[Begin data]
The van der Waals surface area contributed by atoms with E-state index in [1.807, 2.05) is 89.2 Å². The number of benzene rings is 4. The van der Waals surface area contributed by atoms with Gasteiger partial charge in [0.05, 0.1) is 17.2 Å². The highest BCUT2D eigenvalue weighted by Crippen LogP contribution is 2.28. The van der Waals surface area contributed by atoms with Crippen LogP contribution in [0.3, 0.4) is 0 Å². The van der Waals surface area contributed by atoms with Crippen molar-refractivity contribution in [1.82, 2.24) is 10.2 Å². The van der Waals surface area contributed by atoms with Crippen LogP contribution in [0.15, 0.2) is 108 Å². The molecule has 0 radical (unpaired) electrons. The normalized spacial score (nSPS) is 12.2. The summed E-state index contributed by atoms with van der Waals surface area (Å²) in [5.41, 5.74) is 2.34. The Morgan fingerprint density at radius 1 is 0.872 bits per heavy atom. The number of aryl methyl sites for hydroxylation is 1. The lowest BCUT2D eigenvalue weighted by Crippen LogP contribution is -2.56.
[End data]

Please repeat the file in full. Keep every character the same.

The van der Waals surface area contributed by atoms with E-state index in [1.807, 2.05) is 89.2 Å². The number of benzene rings is 4. The van der Waals surface area contributed by atoms with Gasteiger partial charge in [0.05, 0.1) is 17.2 Å². The highest BCUT2D eigenvalue weighted by Crippen LogP contribution is 2.28. The van der Waals surface area contributed by atoms with Crippen LogP contribution in [0.3, 0.4) is 0 Å². The van der Waals surface area contributed by atoms with Crippen molar-refractivity contribution in [1.82, 2.24) is 10.2 Å². The van der Waals surface area contributed by atoms with Crippen LogP contribution in [0.15, 0.2) is 108 Å². The molecule has 0 radical (unpaired) electrons. The normalized spacial score (nSPS) is 12.2. The summed E-state index contributed by atoms with van der Waals surface area (Å²) in [5.41, 5.74) is 2.34. The Morgan fingerprint density at radius 1 is 0.872 bits per heavy atom. The number of aryl methyl sites for hydroxylation is 1. The lowest BCUT2D eigenvalue weighted by Crippen LogP contribution is -2.56.